A few weeks ago, Treasury Secretary Tim Geithner unveiled the Financial Stability plan, the next phase of government intervention into the financial system. Geithner announced the launch of a new website, FinancialStability.gov. Here's what Geithner said about this website:
The American people will be able to see where their tax dollars are going and the return on their government's investment, they will be able to see whether the conditions placed on banks and institutions are being met and enforced, they will be able to see whether boards of directors are being responsible with taxpayer dollars and how they're compensating their executives, and they will be able to see how these actions are impacting the overall flow of lending and the cost of borrowing.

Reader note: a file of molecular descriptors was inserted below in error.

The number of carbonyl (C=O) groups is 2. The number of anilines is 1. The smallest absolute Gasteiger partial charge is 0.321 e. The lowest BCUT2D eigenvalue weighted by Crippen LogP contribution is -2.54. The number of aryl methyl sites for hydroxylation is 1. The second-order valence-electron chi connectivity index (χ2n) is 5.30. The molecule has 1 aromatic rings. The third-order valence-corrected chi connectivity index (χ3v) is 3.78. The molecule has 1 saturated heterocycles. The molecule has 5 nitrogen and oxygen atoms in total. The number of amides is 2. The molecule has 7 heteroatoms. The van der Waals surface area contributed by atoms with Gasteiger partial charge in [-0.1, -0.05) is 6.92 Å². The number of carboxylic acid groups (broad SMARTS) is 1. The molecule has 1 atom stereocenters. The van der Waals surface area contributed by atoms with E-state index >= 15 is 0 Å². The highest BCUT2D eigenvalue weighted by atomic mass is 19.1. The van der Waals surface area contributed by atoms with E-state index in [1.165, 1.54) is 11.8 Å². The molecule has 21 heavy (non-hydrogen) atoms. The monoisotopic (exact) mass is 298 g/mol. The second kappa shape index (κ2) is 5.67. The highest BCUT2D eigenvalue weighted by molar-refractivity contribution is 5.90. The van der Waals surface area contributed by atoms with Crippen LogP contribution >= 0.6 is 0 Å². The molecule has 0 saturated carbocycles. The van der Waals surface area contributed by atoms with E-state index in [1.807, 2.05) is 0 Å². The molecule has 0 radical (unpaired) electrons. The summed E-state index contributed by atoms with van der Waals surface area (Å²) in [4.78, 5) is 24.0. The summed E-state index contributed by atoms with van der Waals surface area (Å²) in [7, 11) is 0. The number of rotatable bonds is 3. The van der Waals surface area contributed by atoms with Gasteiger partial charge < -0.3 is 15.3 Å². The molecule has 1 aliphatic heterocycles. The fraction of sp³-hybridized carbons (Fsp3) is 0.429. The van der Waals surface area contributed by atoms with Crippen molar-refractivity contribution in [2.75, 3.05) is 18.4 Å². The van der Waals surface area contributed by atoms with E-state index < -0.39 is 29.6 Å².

Just take a look at the site. First of all, as NPR's David Kestenbaum points out on the Planet Money blog, the Obama web team seems to be falling down on the job. It looks like an FTP site. It still says "coming soon."
Secondly, all I see are press releases and guidelines. I see nothing about "whether boards of directors are being responsible with taxpayer dollars" or "how they're compensating their executives" or "whether the conditions placed on banks and institutions are being met and enforced" or any of the things Geithner said.
Maybe it's too soon? But some of this new money has already gone out the door. What's going on with it? Geithner said this site would "give the American people the transparency they deserve." Apparently, it's so transparent, it's invisible.
When Geithner announced the plan, Marketplace commentator Robert Reich argued that the government's actions were not a model of transparency:
To date, the Fed has already committed some $2.5 trillion to rescuing the financial system, yet no one outside the Fed knows exactly how or where this money went.
And we still don't.